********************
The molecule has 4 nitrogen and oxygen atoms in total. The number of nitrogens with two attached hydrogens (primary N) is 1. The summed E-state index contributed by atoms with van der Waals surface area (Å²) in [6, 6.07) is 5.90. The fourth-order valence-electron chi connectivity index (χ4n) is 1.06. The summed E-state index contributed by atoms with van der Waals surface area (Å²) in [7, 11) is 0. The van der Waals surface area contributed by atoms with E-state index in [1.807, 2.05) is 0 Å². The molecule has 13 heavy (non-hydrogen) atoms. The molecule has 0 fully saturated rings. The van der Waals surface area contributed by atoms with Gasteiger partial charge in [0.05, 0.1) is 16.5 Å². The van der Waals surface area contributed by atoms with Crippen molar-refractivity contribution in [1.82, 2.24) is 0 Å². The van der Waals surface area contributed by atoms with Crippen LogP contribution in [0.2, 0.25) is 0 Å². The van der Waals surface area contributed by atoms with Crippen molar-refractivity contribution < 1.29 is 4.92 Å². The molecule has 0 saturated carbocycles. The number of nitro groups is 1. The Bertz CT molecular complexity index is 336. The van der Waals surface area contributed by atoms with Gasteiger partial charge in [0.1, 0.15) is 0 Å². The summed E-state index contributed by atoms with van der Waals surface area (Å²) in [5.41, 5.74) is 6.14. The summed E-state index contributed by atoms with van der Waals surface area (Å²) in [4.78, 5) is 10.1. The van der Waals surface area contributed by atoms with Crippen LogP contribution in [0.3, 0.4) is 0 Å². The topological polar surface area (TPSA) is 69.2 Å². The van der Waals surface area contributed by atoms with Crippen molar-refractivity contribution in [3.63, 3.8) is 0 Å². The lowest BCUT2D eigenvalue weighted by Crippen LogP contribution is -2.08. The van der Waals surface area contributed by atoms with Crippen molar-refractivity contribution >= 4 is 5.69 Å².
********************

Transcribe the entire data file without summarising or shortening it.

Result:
The molecule has 4 nitrogen and oxygen atoms in total. The number of nitrogens with two attached hydrogens (primary N) is 1. The summed E-state index contributed by atoms with van der Waals surface area (Å²) in [6, 6.07) is 5.90. The fourth-order valence-electron chi connectivity index (χ4n) is 1.06. The summed E-state index contributed by atoms with van der Waals surface area (Å²) in [7, 11) is 0. The van der Waals surface area contributed by atoms with E-state index in [1.807, 2.05) is 0 Å². The molecule has 13 heavy (non-hydrogen) atoms. The molecule has 0 fully saturated rings. The van der Waals surface area contributed by atoms with Gasteiger partial charge in [0.05, 0.1) is 16.5 Å². The van der Waals surface area contributed by atoms with Crippen molar-refractivity contribution in [1.82, 2.24) is 0 Å². The van der Waals surface area contributed by atoms with Crippen LogP contribution in [0.2, 0.25) is 0 Å². The van der Waals surface area contributed by atoms with Crippen molar-refractivity contribution < 1.29 is 4.92 Å². The molecule has 0 saturated carbocycles. The number of nitro groups is 1. The Bertz CT molecular complexity index is 336. The van der Waals surface area contributed by atoms with Gasteiger partial charge in [0.1, 0.15) is 0 Å². The summed E-state index contributed by atoms with van der Waals surface area (Å²) in [5.41, 5.74) is 6.14. The summed E-state index contributed by atoms with van der Waals surface area (Å²) in [4.78, 5) is 10.1. The van der Waals surface area contributed by atoms with Crippen LogP contribution in [0.3, 0.4) is 0 Å². The topological polar surface area (TPSA) is 69.2 Å². The van der Waals surface area contributed by atoms with Crippen molar-refractivity contribution in [3.63, 3.8) is 0 Å². The lowest BCUT2D eigenvalue weighted by Crippen LogP contribution is -2.08. The van der Waals surface area contributed by atoms with Crippen molar-refractivity contribution >= 4 is 5.69 Å².